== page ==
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A Midsummer Night’s Vibrancy

by on April 25, 2013

Vibrant Matter  brought to my mind the imagery of Shakespeare’s comedy A Midsummer Night’s Dream, a play teeming and brimming over with intertwining vivacity. A good example is Titania the fairy queen’s monologue in Act 2, scene 2:

And never, since the middle summer’s spring,
Met we on hill, in dale, forest or mead,
By paved fountain or by rushy brook,
Or in the beached margent of the sea,
To dance our ringlets to the whistling wind,
But with thy brawls thou hast disturb’d our sport.
Therefore the winds, piping to us in vain,
As in revenge, have suck’d up from the sea
Contagious fogs; which falling in the land
Have every pelting river made so proud
That they have overborne their continents:
The ox hath therefore stretch’d his yoke in vain,
The ploughman lost his sweat, and the green corn
Hath rotted ere his youth attain’d a beard;
The fold stands empty in the drowned field,
And crows are fatted with the murrion flock;
The nine men’s morris is fill’d up with mud,
And the quaint mazes in the wanton green
For lack of tread are undistinguishable:
The human mortals want their winter here;
No night is now with hymn or carol blest:
Therefore the moon, the governess of floods,
Pale in her anger, washes all the air,
That rheumatic diseases do abound:
And thorough this distemperature we see
The seasons alter: hoary-headed frosts
Far in the fresh lap of the crimson rose,
And on old Hiems’ thin and icy crown
An odorous chaplet of sweet summer buds
Is, as in mockery, set: the spring, the summer,
The childing autumn, angry winter, change
Their wonted liveries, and the mazed world,
By their increase, now knows not which is which:
And this same progeny of evils comes
From our debate, from our dissension;
We are their parents and original.

You know, I was only looking for a small passage to demonstrate Shakespeare’s imagery, but it seems right to include the entirety of this monologue. And not only because it’s simply fantastic poetry, but because Titania is describing something like Bennett’s disavowal of “strong responsibility” (37). Sure, the fairy queen eventually ascribes the continuum disturbance of her assemblage to herself and Oberon, but the subjectivity of the characters themselves is thrown into question by Shakespeare’s vivacious intermingling throughout the play. Of course, I shouldn’t get too carried away making ties between this monologue and Vibrant Matter. Although Shakespeare strains the nature / culture divide to the tearing point in this monologue and elsewhere, he  does not seem (to my memory) to bring non-organic life into his assemblages. There is food, nature, and abstractions, but no rocks or boots. Nonetheless, I think that A Midsummer Night’s Dream could be an untapped (well, lightly tapped, by me, before it was cool) goldmine for the coming (?) wave of object-oriented literary criticism.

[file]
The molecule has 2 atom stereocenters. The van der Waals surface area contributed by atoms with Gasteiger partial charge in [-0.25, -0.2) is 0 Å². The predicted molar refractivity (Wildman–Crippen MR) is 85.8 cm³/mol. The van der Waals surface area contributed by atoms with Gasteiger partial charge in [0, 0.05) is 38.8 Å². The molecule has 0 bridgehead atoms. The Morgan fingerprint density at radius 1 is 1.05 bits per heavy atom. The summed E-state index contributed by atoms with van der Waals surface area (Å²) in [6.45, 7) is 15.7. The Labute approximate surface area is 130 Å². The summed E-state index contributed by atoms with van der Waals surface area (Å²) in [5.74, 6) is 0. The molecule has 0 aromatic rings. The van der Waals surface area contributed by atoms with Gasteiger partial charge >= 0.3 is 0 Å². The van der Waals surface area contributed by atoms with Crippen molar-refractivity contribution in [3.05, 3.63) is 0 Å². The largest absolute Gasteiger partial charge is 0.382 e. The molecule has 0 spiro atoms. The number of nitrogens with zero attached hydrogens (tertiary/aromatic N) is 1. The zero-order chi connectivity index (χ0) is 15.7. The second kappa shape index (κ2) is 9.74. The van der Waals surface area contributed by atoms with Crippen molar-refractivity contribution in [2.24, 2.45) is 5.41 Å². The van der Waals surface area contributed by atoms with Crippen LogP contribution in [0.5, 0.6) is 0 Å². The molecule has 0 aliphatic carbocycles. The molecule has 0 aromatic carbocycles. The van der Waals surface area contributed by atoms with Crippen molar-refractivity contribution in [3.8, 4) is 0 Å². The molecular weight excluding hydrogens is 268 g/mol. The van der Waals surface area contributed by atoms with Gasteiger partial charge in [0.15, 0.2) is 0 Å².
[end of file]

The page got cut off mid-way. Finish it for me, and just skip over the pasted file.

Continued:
My overall reaction to this book is that it seems to reiterate many ideas that we’ve already read before (although in fairness to Bennett, this book is older than much of our other reading). It seems to lay down the main ideas and the stakes of OOO/SR very well and clearly, if more simply than in Morton, Bryant, or others. I bet that a lot of people will find her rejection of ‘strong responsibility’ problematic, but I agree with her to a degree. Blame is certainly complicated and difficult to place. Where do you draw the line on personal responsibility? You can’t chalk everything up to a vast assemblage. Moral philosophy is not an area that I’m too keen on, but here’s how I tend to resolve this sort of dilemma: I hold people responsible for their actions when they are aware of a negative situation or possible negative outcome, have the means to prevent it or investigate it and become able to prevent it, and choose not to. In that case, I think, we can play the “full blame game”. People are often operators – potentially very strong elements in assemblages. So they should bear responsibility according to their acting power. I think that Bennett opens a whole can of worms with this section of the book, and seems to gloss over it too lightly.

I am much more comfortable with Bennett’s vibrant matter than I am with Harman’s withdrawn objects. I am still unable to accept the latter’s vacuous Lovecraftian universe of lonely wolves and armies. Bennett – finally – articulated something like the view that I’ve held since the beginning of the semester, namely that objects are ‘slowed down’ processes of becoming that only appear as objects to humans because of our sensory apparatus. They are actually in a state of perpetual flux. But I don’t agree with Bennett all the way here. I don’t think that “to live, humans need to interpret the world reductively as a series of fixed objects” (58). Bennett is still holding up a strong subject / object divide, as if humans were placed into a foreign universe that we need to navigate, bewildered but potentially masterful over our surroundings, freshly fallen East of Eden. People don’t look out and perceive the universe; people are the universe. We do interpret the world but so does everything else. By whose standard then is that interpretation “reductive”?

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